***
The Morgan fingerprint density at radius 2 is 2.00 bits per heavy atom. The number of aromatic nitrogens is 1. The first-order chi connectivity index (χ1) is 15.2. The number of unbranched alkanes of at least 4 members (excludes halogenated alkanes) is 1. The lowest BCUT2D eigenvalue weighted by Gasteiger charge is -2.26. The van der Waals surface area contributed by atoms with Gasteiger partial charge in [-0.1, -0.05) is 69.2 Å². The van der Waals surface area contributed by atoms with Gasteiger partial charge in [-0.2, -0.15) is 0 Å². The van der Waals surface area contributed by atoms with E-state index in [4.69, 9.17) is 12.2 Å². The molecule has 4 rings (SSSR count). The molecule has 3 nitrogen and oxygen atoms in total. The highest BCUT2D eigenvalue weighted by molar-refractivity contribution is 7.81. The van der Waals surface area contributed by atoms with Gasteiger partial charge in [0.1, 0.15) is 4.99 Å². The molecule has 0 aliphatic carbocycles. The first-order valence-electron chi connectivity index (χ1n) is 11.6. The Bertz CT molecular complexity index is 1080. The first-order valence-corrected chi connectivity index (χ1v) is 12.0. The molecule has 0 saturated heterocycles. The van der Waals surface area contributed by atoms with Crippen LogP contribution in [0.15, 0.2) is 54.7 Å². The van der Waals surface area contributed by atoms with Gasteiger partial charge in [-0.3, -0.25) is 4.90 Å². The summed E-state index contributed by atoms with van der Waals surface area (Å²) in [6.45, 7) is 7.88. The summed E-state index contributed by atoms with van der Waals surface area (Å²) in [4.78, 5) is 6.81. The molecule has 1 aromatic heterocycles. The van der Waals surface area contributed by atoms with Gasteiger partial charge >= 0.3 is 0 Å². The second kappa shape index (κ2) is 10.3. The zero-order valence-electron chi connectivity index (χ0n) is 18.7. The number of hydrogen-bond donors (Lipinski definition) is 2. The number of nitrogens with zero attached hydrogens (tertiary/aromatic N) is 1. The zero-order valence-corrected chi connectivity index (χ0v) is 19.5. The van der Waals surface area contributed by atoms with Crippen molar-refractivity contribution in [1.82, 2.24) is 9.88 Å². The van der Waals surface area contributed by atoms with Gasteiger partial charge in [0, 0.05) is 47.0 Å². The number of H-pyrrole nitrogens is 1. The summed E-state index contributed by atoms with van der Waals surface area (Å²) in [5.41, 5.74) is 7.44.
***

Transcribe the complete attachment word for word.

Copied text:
The Morgan fingerprint density at radius 2 is 2.00 bits per heavy atom. The number of aromatic nitrogens is 1. The first-order chi connectivity index (χ1) is 15.2. The number of unbranched alkanes of at least 4 members (excludes halogenated alkanes) is 1. The lowest BCUT2D eigenvalue weighted by Gasteiger charge is -2.26. The van der Waals surface area contributed by atoms with Gasteiger partial charge in [-0.1, -0.05) is 69.2 Å². The van der Waals surface area contributed by atoms with Gasteiger partial charge in [-0.2, -0.15) is 0 Å². The van der Waals surface area contributed by atoms with E-state index in [4.69, 9.17) is 12.2 Å². The molecule has 4 rings (SSSR count). The molecule has 3 nitrogen and oxygen atoms in total. The highest BCUT2D eigenvalue weighted by molar-refractivity contribution is 7.81. The van der Waals surface area contributed by atoms with Gasteiger partial charge in [0.1, 0.15) is 4.99 Å². The molecule has 0 aliphatic carbocycles. The first-order valence-electron chi connectivity index (χ1n) is 11.6. The Bertz CT molecular complexity index is 1080. The first-order valence-corrected chi connectivity index (χ1v) is 12.0. The molecule has 0 saturated heterocycles. The van der Waals surface area contributed by atoms with Crippen LogP contribution in [0.15, 0.2) is 54.7 Å². The van der Waals surface area contributed by atoms with Gasteiger partial charge in [-0.3, -0.25) is 4.90 Å². The summed E-state index contributed by atoms with van der Waals surface area (Å²) in [6.45, 7) is 7.88. The summed E-state index contributed by atoms with van der Waals surface area (Å²) in [4.78, 5) is 6.81. The molecule has 1 aromatic heterocycles. The van der Waals surface area contributed by atoms with Gasteiger partial charge >= 0.3 is 0 Å². The second kappa shape index (κ2) is 10.3. The zero-order valence-electron chi connectivity index (χ0n) is 18.7. The number of hydrogen-bond donors (Lipinski definition) is 2. The number of nitrogens with zero attached hydrogens (tertiary/aromatic N) is 1. The zero-order valence-corrected chi connectivity index (χ0v) is 19.5. The van der Waals surface area contributed by atoms with Crippen molar-refractivity contribution in [1.82, 2.24) is 9.88 Å². The van der Waals surface area contributed by atoms with Gasteiger partial charge in [0, 0.05) is 47.0 Å². The number of H-pyrrole nitrogens is 1. The summed E-state index contributed by atoms with van der Waals surface area (Å²) in [5.41, 5.74) is 7.44.